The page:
Spectrum and funding: Those two components have been the focus of public-safety leaders for the past two years, as they have lobbied hard to get the FCC to provide waivers that would allow trailblazing LTE operations on first-responder broadband spectrum in the 700 MHz band and to secure funding for initial network buildouts.

The FCC did its part last May, providing 700 MHz waivers to 21 governmental entities planning to build public-safety LTE networks. And the federal government made funding available to a handful of these entities a year ago, via grant money associated with the economic-stimulus package.

Few industry observers expected these proposed broadband networks to be operational now, but it was reasonable to expect that vendors would be selected and that the multimillion-dollar projects would be in full installation mode by now. However, with the exception of Adams County, Colo. — one of the smaller of the proposed LTE projects — that has not been the case, as simply reaching an agreement with a vendor has proven difficult.

Last week’s decision by the Los Angeles Regional Interoperable Communications System (LA-RICS) to scrap lengthy procurement work and restart the bidding process for its massive project to integrate public-safety P25 and LTE systems in the region is the latest example.

Earlier this year, LA-RICS selected Raytheon as the system integrator for the project, the LTE portion of which would be funded by a $154.6 million broadband stimulus grant. With its governance structure established early, many opined that LA-RICS could prove to be the model that other regions nationwide should follow to make the mobile broadband vision a reality.

That sentiment is not commonplace today, after legal staff determined that the lengthy LA-RICS procurement process did not meet state guidelines. Even now, the exact details of the problem remain fuzzy to Raytheon officials, who have wondered where the attorneys who reached this conclusion have been during the past three years. Others note that elected officials may have feared a legal challenge from Motorola, which protested months ago.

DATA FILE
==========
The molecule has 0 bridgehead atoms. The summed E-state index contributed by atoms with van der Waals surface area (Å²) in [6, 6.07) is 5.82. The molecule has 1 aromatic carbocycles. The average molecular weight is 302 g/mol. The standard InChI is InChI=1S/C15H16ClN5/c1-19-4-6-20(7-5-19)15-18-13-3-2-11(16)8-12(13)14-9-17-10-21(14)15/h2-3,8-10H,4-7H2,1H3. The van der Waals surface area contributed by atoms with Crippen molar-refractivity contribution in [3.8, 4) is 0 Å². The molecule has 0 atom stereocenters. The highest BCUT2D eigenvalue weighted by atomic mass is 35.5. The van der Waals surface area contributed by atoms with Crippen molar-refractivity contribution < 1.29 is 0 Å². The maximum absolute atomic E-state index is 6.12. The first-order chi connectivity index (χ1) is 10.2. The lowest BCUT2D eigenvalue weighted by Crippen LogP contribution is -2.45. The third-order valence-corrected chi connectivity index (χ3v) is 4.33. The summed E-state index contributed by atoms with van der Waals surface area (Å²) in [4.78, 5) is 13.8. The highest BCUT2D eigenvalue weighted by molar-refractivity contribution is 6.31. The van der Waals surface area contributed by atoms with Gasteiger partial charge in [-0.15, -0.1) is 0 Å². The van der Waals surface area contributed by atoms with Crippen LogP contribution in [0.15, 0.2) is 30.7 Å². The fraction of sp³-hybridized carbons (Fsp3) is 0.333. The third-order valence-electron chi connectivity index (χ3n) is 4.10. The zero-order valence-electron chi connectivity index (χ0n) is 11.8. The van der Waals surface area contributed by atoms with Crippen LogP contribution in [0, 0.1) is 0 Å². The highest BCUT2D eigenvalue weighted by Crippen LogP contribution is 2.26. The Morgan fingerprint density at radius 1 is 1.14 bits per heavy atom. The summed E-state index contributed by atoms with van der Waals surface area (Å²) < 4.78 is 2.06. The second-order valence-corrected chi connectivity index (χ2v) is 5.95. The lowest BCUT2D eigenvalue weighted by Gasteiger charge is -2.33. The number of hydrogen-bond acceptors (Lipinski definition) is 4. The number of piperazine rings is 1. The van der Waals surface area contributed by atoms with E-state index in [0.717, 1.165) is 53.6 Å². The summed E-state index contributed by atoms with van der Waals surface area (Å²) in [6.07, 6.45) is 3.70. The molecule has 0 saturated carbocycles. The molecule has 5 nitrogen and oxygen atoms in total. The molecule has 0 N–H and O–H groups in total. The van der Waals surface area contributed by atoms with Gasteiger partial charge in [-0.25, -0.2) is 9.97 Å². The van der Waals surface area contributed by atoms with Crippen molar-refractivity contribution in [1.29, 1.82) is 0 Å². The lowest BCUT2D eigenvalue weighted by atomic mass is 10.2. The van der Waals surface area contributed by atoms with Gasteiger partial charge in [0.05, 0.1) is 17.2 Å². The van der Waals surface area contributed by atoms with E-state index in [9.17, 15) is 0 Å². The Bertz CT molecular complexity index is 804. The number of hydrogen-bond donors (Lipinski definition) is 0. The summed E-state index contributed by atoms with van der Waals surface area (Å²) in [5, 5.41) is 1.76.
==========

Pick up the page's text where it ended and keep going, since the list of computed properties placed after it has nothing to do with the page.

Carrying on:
Whatever, the reason, LA-RICS now has to go back to Washington to seek a waiver from the federal government to get an extension on its grant funding — something the government has resisted doing for public-safety broadband projects to date.

Of course, this isn’t the first time a public-safety LTE project has run into snags. The city of Charlotte, N.C., decided to restart its procurement process, and the San Francisco Bay Area’s governance and procurement controversies have been well chronicled.

None of these 700 MHz waiver situations has been the same; different issues have arisen in each case. However, the bottom line is that none of these proposed projects have progressed as quickly as hoped, which begs the question: Is there a better way to procure these projects, so these LTE deployments happen more efficiently?

There is no easy answer. Clearly, letting local jurisdictions — many of which lack personnel with LTE expertise — has its downsides, but there is a legitimate fear that a process focused at the federal or state level could fail to serve the needs of local first responders.

It’s a delicate balance, but finding the proper answer certainly is worthy of as much time and effort as necessary. After all, first responders promise to benefit greatly from applications made capable by the deployment of LTE, not from repeated false starts and legal posturing associated with procurement processes.

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